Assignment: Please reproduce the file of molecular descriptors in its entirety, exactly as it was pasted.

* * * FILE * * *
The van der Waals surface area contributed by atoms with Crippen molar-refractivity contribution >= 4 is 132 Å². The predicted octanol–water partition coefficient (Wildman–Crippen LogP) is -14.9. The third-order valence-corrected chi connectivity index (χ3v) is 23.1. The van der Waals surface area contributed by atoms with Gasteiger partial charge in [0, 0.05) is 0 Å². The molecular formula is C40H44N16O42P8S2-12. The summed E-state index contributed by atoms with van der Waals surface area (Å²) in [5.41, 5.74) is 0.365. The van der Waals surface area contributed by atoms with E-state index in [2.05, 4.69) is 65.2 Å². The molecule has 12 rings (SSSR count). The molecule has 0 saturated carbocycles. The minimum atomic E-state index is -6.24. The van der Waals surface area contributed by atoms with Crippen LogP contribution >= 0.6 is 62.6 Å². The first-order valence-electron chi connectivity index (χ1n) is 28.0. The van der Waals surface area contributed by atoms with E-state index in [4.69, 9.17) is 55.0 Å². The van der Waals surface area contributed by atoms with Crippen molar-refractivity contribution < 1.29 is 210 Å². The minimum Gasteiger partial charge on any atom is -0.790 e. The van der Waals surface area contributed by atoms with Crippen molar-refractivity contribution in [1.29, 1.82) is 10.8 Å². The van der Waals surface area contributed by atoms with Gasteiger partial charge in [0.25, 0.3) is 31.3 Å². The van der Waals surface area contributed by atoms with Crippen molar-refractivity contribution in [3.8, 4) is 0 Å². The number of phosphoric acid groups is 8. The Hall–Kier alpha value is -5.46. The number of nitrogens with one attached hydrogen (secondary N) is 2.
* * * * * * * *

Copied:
The van der Waals surface area contributed by atoms with Crippen molar-refractivity contribution >= 4 is 132 Å². The predicted octanol–water partition coefficient (Wildman–Crippen LogP) is -14.9. The third-order valence-corrected chi connectivity index (χ3v) is 23.1. The van der Waals surface area contributed by atoms with Gasteiger partial charge in [0, 0.05) is 0 Å². The molecular formula is C40H44N16O42P8S2-12. The summed E-state index contributed by atoms with van der Waals surface area (Å²) in [5.41, 5.74) is 0.365. The van der Waals surface area contributed by atoms with E-state index in [2.05, 4.69) is 65.2 Å². The molecule has 12 rings (SSSR count). The molecule has 0 saturated carbocycles. The minimum atomic E-state index is -6.24. The van der Waals surface area contributed by atoms with Crippen LogP contribution >= 0.6 is 62.6 Å². The first-order valence-electron chi connectivity index (χ1n) is 28.0. The van der Waals surface area contributed by atoms with E-state index in [4.69, 9.17) is 55.0 Å². The van der Waals surface area contributed by atoms with Crippen molar-refractivity contribution < 1.29 is 210 Å². The minimum Gasteiger partial charge on any atom is -0.790 e. The van der Waals surface area contributed by atoms with Crippen molar-refractivity contribution in [1.29, 1.82) is 10.8 Å². The van der Waals surface area contributed by atoms with Gasteiger partial charge in [0.25, 0.3) is 31.3 Å². The van der Waals surface area contributed by atoms with Crippen molar-refractivity contribution in [3.8, 4) is 0 Å². The number of phosphoric acid groups is 8. The Hall–Kier alpha value is -5.46. The number of nitrogens with one attached hydrogen (secondary N) is 2.